No Future

Rated 2.00/5 based on 1 reviews
This is a future history of England over the Twenty-First Century and into the next. It is a multi-threaded narrative that travels from place-to-place, succeeds from year-to-year, and passes from one person to another. England's green and pleasant land is visited by famine, plague, war and pestilence. Governments come and go. And the English people stumble through the chaos as best they can. More
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Tags: satire
About Bradley Stoke

There are five novels and novellas, four novel-length sex fantasies, and many erotic short stories for those with less time and patience. Crystal Passion, Degrees of Intimacy and No Future are set in the real world. The Anomaly Trilogy is a Science Fiction epic. Glade and Ivory is set in the midst of the last Ice Age. They all touch on areas of sexuality and sexual behaviour that may be disturbing to some readers.

The short stories cover almost every variation of the erotic theme that you can imagine. Some are sad. Some are mad. And some are just good honest fun.

Degrees of Intimacy and many of the short stories have been featured on the pay-site Ruthie's Club where they have been edited by Ruthie, Neil Anthony and Father Ignatius.

Learn more about Bradley Stoke

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Jim Bade reviewed on Jan. 30, 2014

Let me start by saying that I am a vociferous reader of all kinds of books from Isaac Asimov to James Michener to Tom Clancy to Danielle Steele. I love all kinds of books with all kinds of viewpoints, and am particularly fond of Post-Apocalyptic novels lately, which is why I chose to read No Future by Bradley Stoke.

With my perspectives defined, I am going to start with the good. Mr. Stoke has a definite gift for writing. His phrases and terminology are both apt and well chosen to convey the intended meanings of his story, plot and characters. I found the book fairly easy to read and only a few spelling and grammatical errors. Not bad at all for a self published book.

However, if asked how the author of this book could be described I would have to say that Mr. Stoke appeared to be an over educated, narcissistic, foul mouthed, sex obsessed, drug addict with a paranoid irrational dislike of authority and a total lack of faith in humanity. OR, just the opposite and one hell of a writer! I can’t be sure which.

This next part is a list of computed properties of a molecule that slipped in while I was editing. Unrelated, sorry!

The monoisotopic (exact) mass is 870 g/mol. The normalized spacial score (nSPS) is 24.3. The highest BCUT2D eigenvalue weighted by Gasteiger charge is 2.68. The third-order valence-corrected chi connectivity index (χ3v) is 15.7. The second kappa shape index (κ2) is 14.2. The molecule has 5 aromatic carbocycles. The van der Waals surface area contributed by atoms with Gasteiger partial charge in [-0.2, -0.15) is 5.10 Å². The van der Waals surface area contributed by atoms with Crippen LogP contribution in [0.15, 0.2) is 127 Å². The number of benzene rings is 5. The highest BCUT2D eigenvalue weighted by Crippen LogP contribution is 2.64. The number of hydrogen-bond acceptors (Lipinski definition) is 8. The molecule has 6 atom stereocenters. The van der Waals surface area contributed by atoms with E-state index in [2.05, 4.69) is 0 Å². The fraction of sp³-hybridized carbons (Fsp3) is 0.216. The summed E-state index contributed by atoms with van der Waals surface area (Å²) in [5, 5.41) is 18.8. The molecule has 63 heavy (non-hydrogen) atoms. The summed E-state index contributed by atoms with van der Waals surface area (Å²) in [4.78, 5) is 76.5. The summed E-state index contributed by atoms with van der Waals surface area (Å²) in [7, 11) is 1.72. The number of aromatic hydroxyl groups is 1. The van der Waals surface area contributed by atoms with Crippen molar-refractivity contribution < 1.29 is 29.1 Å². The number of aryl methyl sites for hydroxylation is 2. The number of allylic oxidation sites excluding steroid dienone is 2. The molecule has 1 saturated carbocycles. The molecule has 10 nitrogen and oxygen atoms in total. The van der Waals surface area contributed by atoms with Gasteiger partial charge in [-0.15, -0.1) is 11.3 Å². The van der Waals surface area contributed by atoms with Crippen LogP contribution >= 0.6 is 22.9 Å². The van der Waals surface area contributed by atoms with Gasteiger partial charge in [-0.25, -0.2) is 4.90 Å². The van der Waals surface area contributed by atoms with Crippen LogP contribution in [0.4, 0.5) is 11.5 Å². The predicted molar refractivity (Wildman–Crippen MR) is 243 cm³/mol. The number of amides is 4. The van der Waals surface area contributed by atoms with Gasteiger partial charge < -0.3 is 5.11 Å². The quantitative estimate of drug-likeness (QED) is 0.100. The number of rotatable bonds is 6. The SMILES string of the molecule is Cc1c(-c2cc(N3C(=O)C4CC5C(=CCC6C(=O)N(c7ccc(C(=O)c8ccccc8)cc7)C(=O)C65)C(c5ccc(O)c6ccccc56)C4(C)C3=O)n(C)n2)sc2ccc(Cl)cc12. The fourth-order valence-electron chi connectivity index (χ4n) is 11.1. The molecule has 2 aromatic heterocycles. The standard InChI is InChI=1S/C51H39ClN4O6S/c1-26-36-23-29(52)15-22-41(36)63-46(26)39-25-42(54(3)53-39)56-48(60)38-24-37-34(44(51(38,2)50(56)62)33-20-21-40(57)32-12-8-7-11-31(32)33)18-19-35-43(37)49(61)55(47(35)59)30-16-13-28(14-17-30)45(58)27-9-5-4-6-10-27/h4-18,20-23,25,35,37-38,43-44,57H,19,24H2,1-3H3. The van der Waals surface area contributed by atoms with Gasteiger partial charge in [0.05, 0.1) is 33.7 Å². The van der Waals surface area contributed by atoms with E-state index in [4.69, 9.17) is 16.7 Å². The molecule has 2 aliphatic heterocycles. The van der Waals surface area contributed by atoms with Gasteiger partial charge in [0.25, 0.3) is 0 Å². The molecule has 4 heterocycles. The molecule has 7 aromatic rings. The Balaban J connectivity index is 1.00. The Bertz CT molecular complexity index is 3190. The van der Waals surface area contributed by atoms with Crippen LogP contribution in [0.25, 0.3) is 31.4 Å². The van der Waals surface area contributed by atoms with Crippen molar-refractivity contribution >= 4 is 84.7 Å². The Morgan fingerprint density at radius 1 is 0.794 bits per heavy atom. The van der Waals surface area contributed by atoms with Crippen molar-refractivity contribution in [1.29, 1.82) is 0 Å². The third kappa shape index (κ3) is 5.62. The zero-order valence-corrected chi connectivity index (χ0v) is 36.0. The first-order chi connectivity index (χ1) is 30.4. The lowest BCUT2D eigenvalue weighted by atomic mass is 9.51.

Semi-spoiler from here on.

The reason for the above is to try to make sense of this book, which I did read to the end despite several urges to just give it up. I had to see if I could find the point in the book, other than the rampant sex and drug use, plus the universal lack of humanity in nearly every character in the book. Even with the numerous characters and jumping back and forth through time and story lines, and even with the minimal attempts at building the characters into something, if not likeable, at least resembling conventional humans, I could not quite keep up with who was what and when. I really needed a diagram of character names and jobs to figure them out. Not sure it would have helped.

I am a generally empathetic person, and found that the deaths of the people in the book left me flat because there was not one character that I could identify with. ALL of them were sex and drug obsessed, most of them swore in every sentence, most of them were hypocritical in an almost extreme sense, and oddest of all, most of the characters were very well educated, though pretty much every one of the female characters eventually became prostitutes and the men Johns. I guess my point is that nearly none of them were what most people would consider normal. None of them, to me, were people I would wish to be friends with.

In the end, it just ended, with no one left alive, death and destruction and no real point other than people basically suck!
(review of free book)
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